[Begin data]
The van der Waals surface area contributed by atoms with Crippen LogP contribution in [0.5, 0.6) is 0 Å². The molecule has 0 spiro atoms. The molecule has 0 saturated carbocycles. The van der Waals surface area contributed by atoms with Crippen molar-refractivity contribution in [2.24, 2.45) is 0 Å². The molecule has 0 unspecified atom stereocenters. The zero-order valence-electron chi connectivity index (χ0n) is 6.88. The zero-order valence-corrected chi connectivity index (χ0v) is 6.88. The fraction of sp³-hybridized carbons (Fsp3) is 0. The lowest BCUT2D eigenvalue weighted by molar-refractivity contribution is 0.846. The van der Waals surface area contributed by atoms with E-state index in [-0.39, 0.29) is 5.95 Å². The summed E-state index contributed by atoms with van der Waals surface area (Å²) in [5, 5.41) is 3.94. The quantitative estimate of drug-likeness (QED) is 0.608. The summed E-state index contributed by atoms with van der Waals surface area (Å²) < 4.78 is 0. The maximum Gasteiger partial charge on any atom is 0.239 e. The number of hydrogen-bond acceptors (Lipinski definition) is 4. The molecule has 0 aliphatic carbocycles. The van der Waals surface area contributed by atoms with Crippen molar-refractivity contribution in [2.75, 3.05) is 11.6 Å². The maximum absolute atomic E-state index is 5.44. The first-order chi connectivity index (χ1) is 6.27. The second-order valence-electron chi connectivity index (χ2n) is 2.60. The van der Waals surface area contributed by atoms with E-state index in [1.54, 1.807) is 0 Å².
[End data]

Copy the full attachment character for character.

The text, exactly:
The van der Waals surface area contributed by atoms with Crippen LogP contribution in [0.5, 0.6) is 0 Å². The molecule has 0 spiro atoms. The molecule has 0 saturated carbocycles. The van der Waals surface area contributed by atoms with Crippen molar-refractivity contribution in [2.24, 2.45) is 0 Å². The molecule has 0 unspecified atom stereocenters. The zero-order valence-electron chi connectivity index (χ0n) is 6.88. The zero-order valence-corrected chi connectivity index (χ0v) is 6.88. The fraction of sp³-hybridized carbons (Fsp3) is 0. The lowest BCUT2D eigenvalue weighted by molar-refractivity contribution is 0.846. The van der Waals surface area contributed by atoms with E-state index in [-0.39, 0.29) is 5.95 Å². The summed E-state index contributed by atoms with van der Waals surface area (Å²) in [5, 5.41) is 3.94. The quantitative estimate of drug-likeness (QED) is 0.608. The summed E-state index contributed by atoms with van der Waals surface area (Å²) < 4.78 is 0. The maximum Gasteiger partial charge on any atom is 0.239 e. The number of hydrogen-bond acceptors (Lipinski definition) is 4. The molecule has 0 aliphatic carbocycles. The van der Waals surface area contributed by atoms with Crippen molar-refractivity contribution in [2.75, 3.05) is 11.6 Å². The maximum absolute atomic E-state index is 5.44. The first-order chi connectivity index (χ1) is 6.27. The second-order valence-electron chi connectivity index (χ2n) is 2.60. The van der Waals surface area contributed by atoms with E-state index in [1.54, 1.807) is 0 Å².